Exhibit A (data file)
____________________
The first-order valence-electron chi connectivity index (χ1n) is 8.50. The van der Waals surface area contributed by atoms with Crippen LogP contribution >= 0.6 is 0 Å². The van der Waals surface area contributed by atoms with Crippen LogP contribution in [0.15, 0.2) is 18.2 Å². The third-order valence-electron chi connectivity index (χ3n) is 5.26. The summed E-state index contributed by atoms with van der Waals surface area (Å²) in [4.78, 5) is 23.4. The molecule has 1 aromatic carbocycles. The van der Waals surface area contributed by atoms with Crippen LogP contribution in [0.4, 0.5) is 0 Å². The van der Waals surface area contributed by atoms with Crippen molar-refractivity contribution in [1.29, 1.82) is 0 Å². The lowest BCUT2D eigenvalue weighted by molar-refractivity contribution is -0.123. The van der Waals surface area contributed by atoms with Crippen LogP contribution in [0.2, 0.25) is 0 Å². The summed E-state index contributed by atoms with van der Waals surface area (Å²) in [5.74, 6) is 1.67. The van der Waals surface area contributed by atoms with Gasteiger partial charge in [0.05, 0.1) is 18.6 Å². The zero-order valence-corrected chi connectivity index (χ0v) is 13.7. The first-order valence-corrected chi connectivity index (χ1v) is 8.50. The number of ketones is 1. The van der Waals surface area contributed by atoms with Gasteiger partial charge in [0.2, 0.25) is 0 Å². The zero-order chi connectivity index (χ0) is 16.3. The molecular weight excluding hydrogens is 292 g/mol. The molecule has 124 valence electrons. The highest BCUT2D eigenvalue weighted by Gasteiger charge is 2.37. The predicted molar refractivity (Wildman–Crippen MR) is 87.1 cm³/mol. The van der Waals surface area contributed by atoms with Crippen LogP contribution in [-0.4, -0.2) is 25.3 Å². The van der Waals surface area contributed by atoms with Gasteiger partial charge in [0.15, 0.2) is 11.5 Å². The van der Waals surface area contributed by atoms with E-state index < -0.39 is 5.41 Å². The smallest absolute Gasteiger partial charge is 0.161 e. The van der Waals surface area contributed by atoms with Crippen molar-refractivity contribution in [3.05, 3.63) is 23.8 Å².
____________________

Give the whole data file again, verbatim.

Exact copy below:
The first-order valence-electron chi connectivity index (χ1n) is 8.50. The van der Waals surface area contributed by atoms with Crippen LogP contribution >= 0.6 is 0 Å². The van der Waals surface area contributed by atoms with Crippen LogP contribution in [0.15, 0.2) is 18.2 Å². The third-order valence-electron chi connectivity index (χ3n) is 5.26. The summed E-state index contributed by atoms with van der Waals surface area (Å²) in [4.78, 5) is 23.4. The molecule has 1 aromatic carbocycles. The van der Waals surface area contributed by atoms with Crippen LogP contribution in [0.4, 0.5) is 0 Å². The van der Waals surface area contributed by atoms with Crippen molar-refractivity contribution in [1.29, 1.82) is 0 Å². The lowest BCUT2D eigenvalue weighted by molar-refractivity contribution is -0.123. The van der Waals surface area contributed by atoms with Crippen LogP contribution in [0.2, 0.25) is 0 Å². The summed E-state index contributed by atoms with van der Waals surface area (Å²) in [5.74, 6) is 1.67. The van der Waals surface area contributed by atoms with Gasteiger partial charge in [0.05, 0.1) is 18.6 Å². The zero-order valence-corrected chi connectivity index (χ0v) is 13.7. The first-order valence-corrected chi connectivity index (χ1v) is 8.50. The number of ketones is 1. The van der Waals surface area contributed by atoms with Gasteiger partial charge in [0.2, 0.25) is 0 Å². The zero-order chi connectivity index (χ0) is 16.3. The molecular weight excluding hydrogens is 292 g/mol. The molecule has 124 valence electrons. The highest BCUT2D eigenvalue weighted by Gasteiger charge is 2.37. The predicted molar refractivity (Wildman–Crippen MR) is 87.1 cm³/mol. The van der Waals surface area contributed by atoms with Crippen LogP contribution in [-0.4, -0.2) is 25.3 Å². The van der Waals surface area contributed by atoms with Gasteiger partial charge in [0.15, 0.2) is 11.5 Å². The van der Waals surface area contributed by atoms with E-state index < -0.39 is 5.41 Å². The smallest absolute Gasteiger partial charge is 0.161 e. The van der Waals surface area contributed by atoms with Crippen molar-refractivity contribution in [3.05, 3.63) is 23.8 Å².